United States District Court, E.D. Virginia, Richmond Division
MEMORANDUM OPINION (DENYING 28 U.S.C. § 2255
E. HUDSON, SENIOR UNITED STATES DISTRICT JUDGE.
Antonio Burleigh, a federal inmate proceeding pro
se, filed this 28 U.S.C. § 2255 Motion
("§ 2255 Motion," ECF Nos. 113, 116) arguing
that his firearm convictions and sentences are invalid under
Johnson v. United States, 135 S.Ct. 2551
(2015). The Government filed a Motion to Dismiss
the § 2255 Motion contending that it is barred by the
relevant statute of limitations. (ECF No. 117.) As discussed
below, while the Government correctly asserts that the §
2255 Motion is untimely, the Court also finds that
Burleigh's Johnson claim lack merit.
FACTUAL AND PROCEDURAL HISTORY
pertinent here, on February 22, 2011, Burleigh was charged
with: carjacking and aiding and abetting carjacking in
violation of 18 U.S.C. §§2119 and 2 (Count Three);
possessing a firearm in furtherance of a crime of violence,
to wit, the crime charged in Count Three, in violation of 18
U.S.C. §§ 924(c) and 2 (Count Four); interference
with commerce by threats and violence in violation of 18
U.S.C. §§ 1951 and 2 ("Hobbs Act
robbery") (Count Five); and possessing a firearm in
furtherance of a crime of violence, to wit, the crime charged
in Count Five in violation of 18 U.S.C. §§ 924(c)
and 2 (Count Six). (ECF No. 21, at 2-5.)
March 22, 2011, Burleigh pled guilty to Counts Three, Four,
and Six. (ECF No. 32, at 1.) On June 20, 2011, the Court
sentenced Burleigh to 125 months on Count Three, 120 months
on Count Four, and 300 months on Count Six, to be served
consecutively. (ECF No. 46, at 1-2.) Burleigh appealed. (ECF
No. 48.) On February 23, 2012, the United States Court of
Appeals for the Fourth Circuit dismissed his appeal. (ECF No.
70, at 3.)
27, 2016, Burleigh filed his § 2255 Motion. (ECF No.
113.) Thereafter, the Government moved to dismiss, arguing
that the § 2255 Motion is barred by the relevant statute
Burleigh's § 2255 Motion is Untimely
28 U.S.C. § 2255(f)(1), Burleigh was required to file
any 28 U.S.C. § 2255 motion within one year after his
conviction became final. Accordingly, absent a belated
commencement of the limitation period, Burleigh's §
2255 Motion is untimely. Burleigh contends that he is
entitled to a belated commencement of the limitation period
under 28 U.S.C. § 2255(f)(3).
2255(f)(3) provides that a petitioner may bring a claim
within a year of the date of which the right asserted was
initially recognized by the Supreme Court. "[T]o obtain
the benefit of the limitations period stated in §
2255(f)(3), [Burleigh] must show: (1) that the Supreme Court
recognized a new right; (2) that the right 'has been ...
made retroactively applicable to cases on collateral
review'; and (3) that he filed his motion within one year
of the date on which the Supreme Court recognized the
right." United States v. Mathur, 685 F.3d 396,
398 (4th Cir. 2012).
"right" asserted here is the right recognized in
Johnson. In Johnson, the Supreme Court held
"that imposing an increased sentence under the residual
clause of the Armed Career Criminal Act [("ACCA")]
violates the Constitution's guarantee of due
process." 135 S.Ct. at 2563. The Johnson Court
concluded that the way the residual clause of the ACCA, 18
U.S.C. § 924(e)(2)(B)(ii), defined "violent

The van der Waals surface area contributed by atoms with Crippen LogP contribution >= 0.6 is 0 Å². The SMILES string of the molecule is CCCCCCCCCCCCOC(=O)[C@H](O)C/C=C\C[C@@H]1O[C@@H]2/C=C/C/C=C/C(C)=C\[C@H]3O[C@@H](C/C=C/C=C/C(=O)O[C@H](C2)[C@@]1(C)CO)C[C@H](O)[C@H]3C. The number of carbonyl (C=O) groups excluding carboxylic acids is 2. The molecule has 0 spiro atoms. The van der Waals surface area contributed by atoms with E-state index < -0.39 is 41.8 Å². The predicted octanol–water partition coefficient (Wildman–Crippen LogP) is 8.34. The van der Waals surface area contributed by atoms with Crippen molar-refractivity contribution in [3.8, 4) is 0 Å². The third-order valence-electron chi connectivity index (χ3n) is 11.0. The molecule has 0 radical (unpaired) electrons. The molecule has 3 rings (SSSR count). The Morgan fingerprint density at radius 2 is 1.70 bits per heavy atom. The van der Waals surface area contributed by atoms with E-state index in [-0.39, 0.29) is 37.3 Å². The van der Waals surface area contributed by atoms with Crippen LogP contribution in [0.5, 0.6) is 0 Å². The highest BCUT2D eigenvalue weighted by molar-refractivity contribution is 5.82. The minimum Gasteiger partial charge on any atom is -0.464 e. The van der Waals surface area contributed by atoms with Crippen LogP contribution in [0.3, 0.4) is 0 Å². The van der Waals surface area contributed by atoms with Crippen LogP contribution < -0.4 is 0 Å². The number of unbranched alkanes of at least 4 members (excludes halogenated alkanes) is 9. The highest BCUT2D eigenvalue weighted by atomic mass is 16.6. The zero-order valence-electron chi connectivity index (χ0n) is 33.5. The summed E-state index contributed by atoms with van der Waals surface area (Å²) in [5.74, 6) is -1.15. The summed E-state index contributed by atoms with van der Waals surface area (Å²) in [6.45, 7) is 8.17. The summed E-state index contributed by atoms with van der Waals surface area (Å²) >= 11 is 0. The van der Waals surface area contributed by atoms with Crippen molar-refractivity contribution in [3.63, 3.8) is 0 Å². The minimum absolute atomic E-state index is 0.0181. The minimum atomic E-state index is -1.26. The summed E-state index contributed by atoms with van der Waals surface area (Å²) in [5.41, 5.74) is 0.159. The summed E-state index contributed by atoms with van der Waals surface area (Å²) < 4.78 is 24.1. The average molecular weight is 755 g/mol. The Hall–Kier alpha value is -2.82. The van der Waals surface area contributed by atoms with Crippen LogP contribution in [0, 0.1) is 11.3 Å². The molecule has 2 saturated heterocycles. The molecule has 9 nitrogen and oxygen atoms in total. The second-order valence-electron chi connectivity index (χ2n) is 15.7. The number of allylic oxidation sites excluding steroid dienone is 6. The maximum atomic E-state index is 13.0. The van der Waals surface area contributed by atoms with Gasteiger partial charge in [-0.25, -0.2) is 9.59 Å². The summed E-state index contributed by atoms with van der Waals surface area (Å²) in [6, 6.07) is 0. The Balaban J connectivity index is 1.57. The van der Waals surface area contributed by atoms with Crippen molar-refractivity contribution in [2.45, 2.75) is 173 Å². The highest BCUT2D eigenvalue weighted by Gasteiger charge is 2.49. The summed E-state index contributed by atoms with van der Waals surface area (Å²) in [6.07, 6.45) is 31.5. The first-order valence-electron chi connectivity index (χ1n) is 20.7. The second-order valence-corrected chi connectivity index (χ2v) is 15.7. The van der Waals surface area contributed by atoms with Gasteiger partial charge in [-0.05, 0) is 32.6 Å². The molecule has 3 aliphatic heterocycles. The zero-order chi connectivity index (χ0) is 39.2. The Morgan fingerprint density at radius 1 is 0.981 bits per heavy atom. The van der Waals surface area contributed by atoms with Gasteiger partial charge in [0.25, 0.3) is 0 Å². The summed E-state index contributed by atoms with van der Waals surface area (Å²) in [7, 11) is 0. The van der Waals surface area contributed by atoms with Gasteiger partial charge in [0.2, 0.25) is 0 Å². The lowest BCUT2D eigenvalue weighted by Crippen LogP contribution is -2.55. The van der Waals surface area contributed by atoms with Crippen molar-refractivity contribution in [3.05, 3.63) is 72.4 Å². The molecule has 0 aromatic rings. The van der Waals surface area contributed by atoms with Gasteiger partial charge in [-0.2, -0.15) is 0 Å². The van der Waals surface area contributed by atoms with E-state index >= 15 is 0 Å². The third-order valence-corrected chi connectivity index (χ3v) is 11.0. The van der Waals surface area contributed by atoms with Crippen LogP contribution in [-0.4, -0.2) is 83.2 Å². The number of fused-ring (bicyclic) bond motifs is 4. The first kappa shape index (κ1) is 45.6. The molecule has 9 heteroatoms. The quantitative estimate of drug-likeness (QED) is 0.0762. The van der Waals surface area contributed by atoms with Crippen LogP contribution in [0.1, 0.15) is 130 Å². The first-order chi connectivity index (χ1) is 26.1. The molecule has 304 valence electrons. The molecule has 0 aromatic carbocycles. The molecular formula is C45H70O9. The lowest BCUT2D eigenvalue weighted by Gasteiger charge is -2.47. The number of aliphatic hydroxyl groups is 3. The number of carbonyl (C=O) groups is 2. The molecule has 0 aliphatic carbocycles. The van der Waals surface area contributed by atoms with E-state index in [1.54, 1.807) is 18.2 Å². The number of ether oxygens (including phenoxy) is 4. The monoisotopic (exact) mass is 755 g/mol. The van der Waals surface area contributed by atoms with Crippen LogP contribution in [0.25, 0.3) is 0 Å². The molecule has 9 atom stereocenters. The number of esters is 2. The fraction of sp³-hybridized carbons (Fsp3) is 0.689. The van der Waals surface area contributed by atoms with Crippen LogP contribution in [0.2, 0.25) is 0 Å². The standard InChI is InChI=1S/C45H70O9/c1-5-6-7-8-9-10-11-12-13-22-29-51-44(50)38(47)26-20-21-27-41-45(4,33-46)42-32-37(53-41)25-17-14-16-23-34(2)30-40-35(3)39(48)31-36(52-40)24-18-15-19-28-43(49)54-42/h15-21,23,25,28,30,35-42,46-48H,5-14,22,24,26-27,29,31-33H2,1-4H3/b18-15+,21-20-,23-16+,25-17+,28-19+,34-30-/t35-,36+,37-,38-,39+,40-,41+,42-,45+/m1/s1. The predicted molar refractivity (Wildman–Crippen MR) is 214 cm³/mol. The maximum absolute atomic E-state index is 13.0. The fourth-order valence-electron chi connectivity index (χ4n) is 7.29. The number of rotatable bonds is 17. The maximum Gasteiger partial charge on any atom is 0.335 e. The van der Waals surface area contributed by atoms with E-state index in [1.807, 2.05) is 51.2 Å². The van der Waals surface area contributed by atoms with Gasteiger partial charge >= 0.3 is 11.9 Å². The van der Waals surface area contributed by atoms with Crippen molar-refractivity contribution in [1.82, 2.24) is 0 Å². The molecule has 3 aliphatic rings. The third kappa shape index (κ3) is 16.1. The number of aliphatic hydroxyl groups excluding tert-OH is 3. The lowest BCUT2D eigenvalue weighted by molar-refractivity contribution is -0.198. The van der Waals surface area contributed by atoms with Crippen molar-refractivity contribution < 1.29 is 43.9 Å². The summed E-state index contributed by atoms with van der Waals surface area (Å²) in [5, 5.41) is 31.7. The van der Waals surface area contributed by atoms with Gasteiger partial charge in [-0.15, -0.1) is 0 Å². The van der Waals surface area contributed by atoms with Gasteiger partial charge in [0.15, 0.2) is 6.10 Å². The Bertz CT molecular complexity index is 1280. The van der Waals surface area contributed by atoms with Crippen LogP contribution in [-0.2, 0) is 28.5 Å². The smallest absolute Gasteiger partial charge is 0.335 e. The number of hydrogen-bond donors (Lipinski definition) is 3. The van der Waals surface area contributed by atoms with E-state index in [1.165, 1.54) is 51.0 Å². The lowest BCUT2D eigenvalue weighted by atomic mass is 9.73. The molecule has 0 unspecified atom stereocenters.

felony" was unconstitutionally vague because the clause
encompassed "conduct that presents a serious potential
risk of physical injury to another." Id. at
2557-58 (citation omitted). Subsequently, in Welch v.
United States, 136 S.Ct. 1257 (2016), the Supreme Court
held that "Johnson announced a substantive rule
[of law] that has retroactive effect in cases on collateral
review." Id. at 1268.
asserts that his firearm convictions are unlawful in light
of Johnson, and in doing so, he argues that
Johnson restarted the one-year limitation period
pursuant to § 2255(f)(3). For a petitioner to satisfy
section 2255(f)(3), the Supreme Court itself must be the
judicial body to establish the right in question. See
Dodd v. United States, 545 U.S. 353, 357 (2005).
"[I]f the existence of a right remains an open question
as a matter of Supreme Court precedent, then the Supreme
Court has not 'recognized' that right."
United States v. Brown, 868 F.3d 297, 301 (4th Cir.
2017) (citation omitted).
was convicted of two counts of possessing a firearm during
the commission of a crime of violence, to wit, carjacking and
Hobbs Act robbery, in violation of 18 U.S.C. § 924(c).
Burleigh's argument-that the residual clause of §
924(c) is unconstitutionally vague-simply was not a right
announced in Johnson. Rather, the Supreme
Court's holding in Johnson only addressed the
residual clause of ACCA. As the Fourth Circuit has observed,
although "the Supreme Court held unconstitutionally
vague the [residual clause in ACCA], ... the [Supreme] Court
had no occasion to review ... the residual clause [of §
924(c)]." United States v. Fuertes, 805 F.3d
485, 499 n.5 (4th Cir. 2015). Thus, Burleigh's contention
that § 924(c)'s residual clause is
unconstitutionally vague was not a right announced by the
Supreme Court in Johnson. See United States v. Cook,
No. 1:1 l-cr-188, 2019 WL 921448, at *3 (E.D. Va. Feb. 25,
2019) ("[T]he question of [Sessions v. Dimaya,
138 S.Ct. 1204 (2018), ] and Johnson's effect on
Section 924(c)(3)(B) is not yet settled.") Thus, the
Government correctly asserts that Burleigh's § 2255
Motion is untimely and barred from review here. Accordingly,
the Government's Motion to Dismiss (ECF No. 117) will be